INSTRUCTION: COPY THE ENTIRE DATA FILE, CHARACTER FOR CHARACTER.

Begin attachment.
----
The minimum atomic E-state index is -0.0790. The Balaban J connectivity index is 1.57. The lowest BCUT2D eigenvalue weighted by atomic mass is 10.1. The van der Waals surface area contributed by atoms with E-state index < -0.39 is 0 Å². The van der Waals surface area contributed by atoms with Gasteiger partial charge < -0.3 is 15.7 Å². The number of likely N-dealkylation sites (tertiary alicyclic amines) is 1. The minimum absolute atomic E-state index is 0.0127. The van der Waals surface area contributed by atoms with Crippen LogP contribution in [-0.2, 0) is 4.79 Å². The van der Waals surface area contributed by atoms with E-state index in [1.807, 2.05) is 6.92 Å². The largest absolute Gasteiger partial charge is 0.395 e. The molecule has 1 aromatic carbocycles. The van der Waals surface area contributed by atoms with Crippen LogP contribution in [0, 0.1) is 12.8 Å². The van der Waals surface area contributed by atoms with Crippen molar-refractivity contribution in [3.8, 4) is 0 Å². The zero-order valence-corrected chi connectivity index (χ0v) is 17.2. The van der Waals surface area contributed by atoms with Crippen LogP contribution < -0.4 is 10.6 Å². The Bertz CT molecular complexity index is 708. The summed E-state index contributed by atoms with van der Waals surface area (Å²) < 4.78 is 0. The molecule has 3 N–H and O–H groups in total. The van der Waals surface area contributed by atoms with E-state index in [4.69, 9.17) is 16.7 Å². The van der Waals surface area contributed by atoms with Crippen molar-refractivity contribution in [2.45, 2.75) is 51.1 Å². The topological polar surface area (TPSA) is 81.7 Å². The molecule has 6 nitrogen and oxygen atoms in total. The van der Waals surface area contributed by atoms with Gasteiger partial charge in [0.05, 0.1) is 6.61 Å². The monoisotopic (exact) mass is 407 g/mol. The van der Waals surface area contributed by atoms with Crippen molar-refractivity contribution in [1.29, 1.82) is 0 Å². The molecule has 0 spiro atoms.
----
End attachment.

The minimum atomic E-state index is -0.0790. The Balaban J connectivity index is 1.57. The lowest BCUT2D eigenvalue weighted by atomic mass is 10.1. The van der Waals surface area contributed by atoms with E-state index < -0.39 is 0 Å². The van der Waals surface area contributed by atoms with Gasteiger partial charge < -0.3 is 15.7 Å². The number of likely N-dealkylation sites (tertiary alicyclic amines) is 1. The minimum absolute atomic E-state index is 0.0127. The van der Waals surface area contributed by atoms with Crippen LogP contribution in [-0.2, 0) is 4.79 Å². The van der Waals surface area contributed by atoms with E-state index in [1.807, 2.05) is 6.92 Å². The largest absolute Gasteiger partial charge is 0.395 e. The molecule has 1 aromatic carbocycles. The van der Waals surface area contributed by atoms with Crippen LogP contribution in [0, 0.1) is 12.8 Å². The van der Waals surface area contributed by atoms with Crippen molar-refractivity contribution in [3.8, 4) is 0 Å². The zero-order valence-corrected chi connectivity index (χ0v) is 17.2. The van der Waals surface area contributed by atoms with Crippen LogP contribution < -0.4 is 10.6 Å². The Bertz CT molecular complexity index is 708. The summed E-state index contributed by atoms with van der Waals surface area (Å²) < 4.78 is 0. The molecule has 3 N–H and O–H groups in total. The van der Waals surface area contributed by atoms with E-state index in [4.69, 9.17) is 16.7 Å². The van der Waals surface area contributed by atoms with Crippen molar-refractivity contribution in [2.45, 2.75) is 51.1 Å². The topological polar surface area (TPSA) is 81.7 Å². The molecule has 6 nitrogen and oxygen atoms in total. The van der Waals surface area contributed by atoms with Gasteiger partial charge in [0.05, 0.1) is 6.61 Å². The monoisotopic (exact) mass is 407 g/mol. The van der Waals surface area contributed by atoms with Crippen molar-refractivity contribution in [1.29, 1.82) is 0 Å². The molecule has 0 spiro atoms.